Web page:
After moving to southwest Michigan a few years ago, Aaron Harris and his wife, Christie, started to miss the foods they’d eaten in Chicago. Taco night wasn’t the same with stale supermarket tortillas. “So we started going down the rabbit hole of learning how to make tortillas at home,” says Aaron.
Nixtamalization was new to them, but Aaron had experience with Mexican food, having grown up on recipes from his Mexican-American grandmother, and Christie had experience with food, period, having worked nearly every kind of restaurant job back in Chicago. By 2019, they were selling scratch-made corn tortillas at the St. Joseph Farmer’s Market. Last winter, a month before the pandemic hit, they opened Molino Tortilleria in downtown Sawyer, just a couple of miles from Lake Michigan.
Taco night wasn’t the same with stale supermarket tortillas. “So we started going down the rabbit hole of learning how to make tortillas at home,” says Aaron.
With the pandemic came the inevitable pivot. The Harrises spent the summer and fall holding weekend taco and tamale pop-ups outside the shop, where I stopped for lunch last October on my way back to Chicago, after spending a couple of days in Saugatuck.
I spread out a feast in the trunk of the car: tacos made with roasted yams and refried black beans, topped with guacamole and pickled butternut squash, and tacos heaped with apple cider carnitas, made from local pork slow-cooked with honeycrisp apples and garnished with onions, pickled blueberries, cotija, and cilantro, plus roasted chile and bean tamales, served with fresh salsas. I’ve eaten a lot of different takes on tacos, but these were special. They weren’t just delicious. They were unique to the place and season, all made with meats and produce from surrounding farms.
“What we try to focus on with our food is joining cultures,” Aaron says. “We make traditional Mexican dishes, but we’re sourcing locally. Everything we can get from great producers in southwest Michigan, we do. The carnitas are traditional, for example, but we top them with pickled blueberries for a Michigan twist.”
At its heart, Molino is about corn, which the Harrises order from Mexico and the Midwest.
‘When we began learning about corn, we didn’t know much,” Aaron says. “We just knew about the yellow corn we’d see in the fields. Every type of corn is different, just like coffee. They all have different flavors and textures.”
Heirloom corn from Mexico complements corn coming from farms in Illinois and Michigan, including Granor Farm, just ten minutes away in Three Oaks. A farmers’ market connection, Granor is now growing more heirloom corn varieties for Molino—including Blue Clarage, a 1920 variety from Ohio, which Aaron says makes blue tortillas with “a nice, soft texture,” and Wapsie Valley, an 1850 dent corn from Iowa.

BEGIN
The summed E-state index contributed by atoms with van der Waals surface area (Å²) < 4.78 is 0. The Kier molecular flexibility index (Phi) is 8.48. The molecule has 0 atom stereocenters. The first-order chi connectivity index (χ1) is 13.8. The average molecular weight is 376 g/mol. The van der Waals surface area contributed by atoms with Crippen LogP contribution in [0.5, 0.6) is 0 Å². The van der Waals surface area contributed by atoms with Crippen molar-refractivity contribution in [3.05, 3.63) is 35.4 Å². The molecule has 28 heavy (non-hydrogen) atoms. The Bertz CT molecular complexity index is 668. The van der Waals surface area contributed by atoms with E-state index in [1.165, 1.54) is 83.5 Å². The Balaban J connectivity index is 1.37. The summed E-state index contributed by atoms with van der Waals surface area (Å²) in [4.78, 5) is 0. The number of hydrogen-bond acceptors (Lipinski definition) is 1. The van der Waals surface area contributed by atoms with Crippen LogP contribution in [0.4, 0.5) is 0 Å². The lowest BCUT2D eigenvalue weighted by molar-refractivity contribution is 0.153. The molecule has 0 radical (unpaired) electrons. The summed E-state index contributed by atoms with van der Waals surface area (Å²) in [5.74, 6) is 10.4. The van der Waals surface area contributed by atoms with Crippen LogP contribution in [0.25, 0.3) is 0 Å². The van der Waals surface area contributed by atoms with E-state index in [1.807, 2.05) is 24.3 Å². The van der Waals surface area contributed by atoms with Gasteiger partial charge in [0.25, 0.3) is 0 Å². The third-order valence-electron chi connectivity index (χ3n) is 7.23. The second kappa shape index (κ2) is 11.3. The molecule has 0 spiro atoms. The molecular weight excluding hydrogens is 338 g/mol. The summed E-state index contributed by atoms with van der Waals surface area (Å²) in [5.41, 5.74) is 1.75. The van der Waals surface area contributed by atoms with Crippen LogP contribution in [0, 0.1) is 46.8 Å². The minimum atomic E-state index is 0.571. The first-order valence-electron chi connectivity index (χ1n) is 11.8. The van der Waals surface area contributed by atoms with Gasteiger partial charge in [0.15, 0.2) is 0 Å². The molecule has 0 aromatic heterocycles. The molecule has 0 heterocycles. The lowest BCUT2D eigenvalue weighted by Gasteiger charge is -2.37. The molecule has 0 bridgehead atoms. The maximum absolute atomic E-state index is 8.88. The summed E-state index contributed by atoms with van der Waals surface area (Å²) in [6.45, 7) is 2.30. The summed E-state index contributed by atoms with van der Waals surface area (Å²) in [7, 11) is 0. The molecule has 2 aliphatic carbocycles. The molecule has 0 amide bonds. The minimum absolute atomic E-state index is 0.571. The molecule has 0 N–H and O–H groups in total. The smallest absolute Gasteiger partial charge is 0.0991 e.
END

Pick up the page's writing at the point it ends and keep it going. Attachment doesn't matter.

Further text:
“We’re kind of just scratching the surface with corn right now,” Aaron says. “We’re working hard to find varieties that will grow here and learning things to take into next season. We want to support agricultural diversity in Mexico and the Midwest.”
This year, the Harrises are planning to expand their wholesale business. They’ve been building up an online market, where you can order everything from tortillas to taco kits, plus Mexican chocolate, local sausages, and Latin American pastries, like orejas and mantecadas, which Christie makes. You can also order kitchenware, including tortilla presses and Mexican cloth napkins. If you can’t make it to Sawyer, note that they’ve started shipping, too.
Carnitas Tacos with Pickled Blueberries From Molino Tortilleria, Sawyer, Michigan
2-3 lb. pork shoulder
2 oranges, thickly sliced, peels on
3/4 cup Mexican Coca-Cola
1 head garlic, halved
Juice of 2 limes
¼ cup kosher salt
1 tbsp. black pepper
1 tbsp. vegetable oil
Corn tortillas, for serving
Pickled blueberries, to garnish (recipe below)
Chopped white onion, chopped cilantro, salsa verde, and lime wedges to garnish
Rinse pork shoulder and pat dry with a paper towel. Add pork to a slow-cooker with oranges, cola, garlic, lime juice, salt, and pepper. Cover and cook on low for 8-10 hours or medium to high for 5-6 hours, until the meat is tender and falls off the bone. Remove pork, reserving cooking liquid. Shred meat with a fork and set aside.
In a large nonstick pan, heat oil until shimmering. Then add meat in batches, taking care not to crowd the pan. Cook, stirring occasionally, until carnitas begins to crisp, about three minutes. Then add ½ cup of the reserved cooking liquid and simmer until liquid is reduced and carnitas are crisp but not dry. Repeat with remaining shredded pork if necessary. Serve immediately, in warm corn tortillas topped with pickled blueberries, onion, cilantro, salsa verde, and lime wedges.
Makes 3.5 cups
1 cup distilled white vinegar
¼ cup sugar
1 ¾ tbsp. kosher salt
¼ cup water
1¼ lb. blueberries
1 small red onion, thinly sliced
Whisk vinegar, sugar, salt, and water in a medium bowl until sugar and salt dissolve. Add blueberries and onion, then cover with plastic wrap. Refrigerate overnight before using.